Intercalation - the term that describes bissextile year, or the addition of other periods of time that can differ from our calendar in order to make solar year and our year coincide. It is needed, because a solar year is 365 ¼ days, so every four years we need to compensate one full day to synchronize with the Sun's rhythm. Some time ago people used to add periods longer than one day for intercalation. Lunar calendar may also have some additional days or months.
Lacus - It is a name derived from Latin to describe former lakes on the lunar or planet's surface.
Last Quarter - It is the time between the Waning Gibbous and Waning Crescent, when the half of the Moon can be seen and then begins to shrink and disappears from the night sky.
Latitude - A system to identify the location of the object on the surface of the celestial body regarding to the equator of this body. There are 90° of latitude north and south of the equator.
Librations - The slight shaking motions of the Moon while it orbits the Earth. These movements allow us to see a little bit of the side of the Moon that is unseen from the earth (far side). Due to this motion we see 59% of the Moon in general.
Limb - The very border of any celestial body.
Longitude - The system of coordinates on any celestial body that provides an accurate location regarding to the certain point of meridians. Meridians are the vertical lines that pass through the northern peak on the horizon joining at the celestial pole. The meridians were not established by the same pattern, so the center meridian of each body is chosen conditionally. On the Moon, zero meridian with 90° of longitude is located from the west to the east.
Lunar Day - 1) The time needed for the Moon to rotate around on its axis regarding to the Sun. 2) The amount of time needed for the Moon to rotate around the Earth's orbit. Lunar orbit isn't stable, so the time of such Lunar Day may be different.
Lunar Eclipse - It happens when the Earth blocks the light from the Sun and the Moon traps into the shadow of the Earth, when the Earth is situated amongst the Sun and the Moon.
Lunar Interval - the time difference between the phase of the Moon or tide by Greenwich and by local meridian time. The interval is the track the Moon passes through this time.
Lunar Rays - The traces left on the celestial body created by the collapse of meteors into the surface. They can be found on the lunar and Martian crust.
Lunitidal Interval - It is a difference in time of the closest point to the Earth and the tide that follows this process.
Magnitude - Celestial body's level of illumination. The lower the magnitude - the brighter the celestial object.
Mare - It refers to so-called seas on the Moon's surface. They are former now inactive volcanoes and consist of basalt. They are called "seas" because of their huge territory that can only be compared to our seas.
Mascon - A place on the surface of the celestial body which is in many times thicker than usual body's crust. Such mascons opt to create gravitational abnormalities. Moon has some reservoirs with same characteristics.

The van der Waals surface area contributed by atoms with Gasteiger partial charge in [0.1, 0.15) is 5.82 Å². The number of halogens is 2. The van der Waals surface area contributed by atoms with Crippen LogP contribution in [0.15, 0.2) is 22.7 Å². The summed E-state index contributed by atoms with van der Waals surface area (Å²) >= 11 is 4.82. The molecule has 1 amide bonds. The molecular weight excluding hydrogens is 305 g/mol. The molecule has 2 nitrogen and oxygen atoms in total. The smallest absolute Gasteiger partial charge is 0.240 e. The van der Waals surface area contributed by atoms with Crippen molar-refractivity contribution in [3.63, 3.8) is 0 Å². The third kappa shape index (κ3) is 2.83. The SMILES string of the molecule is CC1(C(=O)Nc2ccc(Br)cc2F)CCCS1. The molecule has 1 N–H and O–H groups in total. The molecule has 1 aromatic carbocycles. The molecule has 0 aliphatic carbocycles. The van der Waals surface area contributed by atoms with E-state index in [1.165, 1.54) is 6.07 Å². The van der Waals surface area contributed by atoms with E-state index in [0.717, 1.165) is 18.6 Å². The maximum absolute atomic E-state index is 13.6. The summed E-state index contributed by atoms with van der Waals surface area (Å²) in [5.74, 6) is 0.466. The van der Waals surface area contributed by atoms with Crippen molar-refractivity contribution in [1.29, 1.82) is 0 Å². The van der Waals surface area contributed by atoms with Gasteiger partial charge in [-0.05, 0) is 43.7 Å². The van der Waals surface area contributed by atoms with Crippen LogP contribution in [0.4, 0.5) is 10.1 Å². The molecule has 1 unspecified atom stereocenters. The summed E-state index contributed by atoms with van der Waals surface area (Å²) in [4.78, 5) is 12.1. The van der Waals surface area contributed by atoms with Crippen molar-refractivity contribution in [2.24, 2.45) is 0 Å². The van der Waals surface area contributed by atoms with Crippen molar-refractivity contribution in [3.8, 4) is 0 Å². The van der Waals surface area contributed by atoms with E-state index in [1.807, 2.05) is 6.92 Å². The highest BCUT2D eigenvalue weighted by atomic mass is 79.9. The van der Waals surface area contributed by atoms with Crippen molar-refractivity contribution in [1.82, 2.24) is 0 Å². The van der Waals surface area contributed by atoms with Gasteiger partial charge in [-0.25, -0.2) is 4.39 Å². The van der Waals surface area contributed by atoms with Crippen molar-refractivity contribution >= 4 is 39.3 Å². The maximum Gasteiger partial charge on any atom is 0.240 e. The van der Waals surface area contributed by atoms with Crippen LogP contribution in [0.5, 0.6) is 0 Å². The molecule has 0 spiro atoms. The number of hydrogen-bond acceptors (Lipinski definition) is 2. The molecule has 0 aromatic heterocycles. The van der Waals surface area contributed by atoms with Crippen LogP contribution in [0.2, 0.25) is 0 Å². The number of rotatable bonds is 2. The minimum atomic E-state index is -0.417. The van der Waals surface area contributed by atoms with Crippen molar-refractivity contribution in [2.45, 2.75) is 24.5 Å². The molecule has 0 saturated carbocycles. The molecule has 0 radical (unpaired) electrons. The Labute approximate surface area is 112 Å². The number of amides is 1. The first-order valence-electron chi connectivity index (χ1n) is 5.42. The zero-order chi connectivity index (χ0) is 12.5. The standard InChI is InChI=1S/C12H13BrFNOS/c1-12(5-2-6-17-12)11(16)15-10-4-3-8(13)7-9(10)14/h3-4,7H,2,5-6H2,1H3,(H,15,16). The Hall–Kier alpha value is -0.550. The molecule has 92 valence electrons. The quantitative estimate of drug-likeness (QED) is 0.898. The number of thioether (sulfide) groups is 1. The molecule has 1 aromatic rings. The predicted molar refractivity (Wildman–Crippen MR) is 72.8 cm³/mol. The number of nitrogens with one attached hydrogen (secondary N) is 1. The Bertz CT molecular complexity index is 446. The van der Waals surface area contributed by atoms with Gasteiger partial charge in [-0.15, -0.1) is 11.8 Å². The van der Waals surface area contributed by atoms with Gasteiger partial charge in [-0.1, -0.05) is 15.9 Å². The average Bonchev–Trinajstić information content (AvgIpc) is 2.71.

Meridian - Meridians are the vertical lines that pass through the northern peak on the horizon joining at the celestial pole. The meridians were not established by the same pattern, so the center meridian of each body is chosen conditionally.
Meteoroid - Meteoroid is a celestial body that has a mass enough to be seen by the radars, but not enough to be called an asteroid, as it is way smaller. The precise size of the meteoroids that can be considered as asteroids is a very debatable topic in scientific circles, but nowadays all the objects, smaller than 50 m in diameter are classified as meteoroids.
Moon - Earth's only natural satellite. Moon is a name for any natural satellite around any planet.
Moon Rise - it has the same conception as a sunrise, it is the first time we see the Moon during a day. Mostly, it depends on the location of the observer.
Moon Set - An antonym for the Moon Rise. It describes the way Moon disappears from the sky and also it depends on the location of the observer.
Nadir - The point with a -90° placement according to the position of an observer. In another words, it is the point right below the feet of the observer.
Neap Tide - During the First Quarter or the Last Quarter of the Moon, its powers are slightly blocked by the Sun. This is a reason of a high tide that is lower than a usual one.
Near Side - This lunar side can be seen from our planet.
New Moon - When the Moon is located on the same side as the Sun (from the perspective of Earth), the face of the Moon that we see isn't lighted by the Sun, because the Sun illuminates the side of the Moon which is unseen for us. As the Sun doesn't illuminate the side we see it is unseen in the sky.
Nodes - Points where the paths of the Moon and the Sun are crossed. The second name for nodes is Lunar Nodes.
Nodical Month - A full circle of the lunar month. It consists of 27.212220 days, during which the Moon makes full circle and returns to its starting node.
Occultation - The process of one celestial body blocking the light of another one, so it is situated between the observer and the body in question. The most common types of occultation are lunar and solar eclipses.
Old Crescent Moon - Phase of the Moon that takes place right after the Last Quarter till the New Moon. During Old Crescent Moon only slim crescent is visible in the night sky.
Opposition - The term refers to the number of degrees when two celestial bodies are situated opposite to one another from the Earth's point of view. The typical example is a lunar eclipse when the Moon and the Sun are located opposite to each other with the Earth amidst.
Orbital Eccentricity - Usually the orbital path is close to the shape of circle. Cases, when the shape is far from circle or abnormal the amount of angular deviation is called Orbital Eccentricity.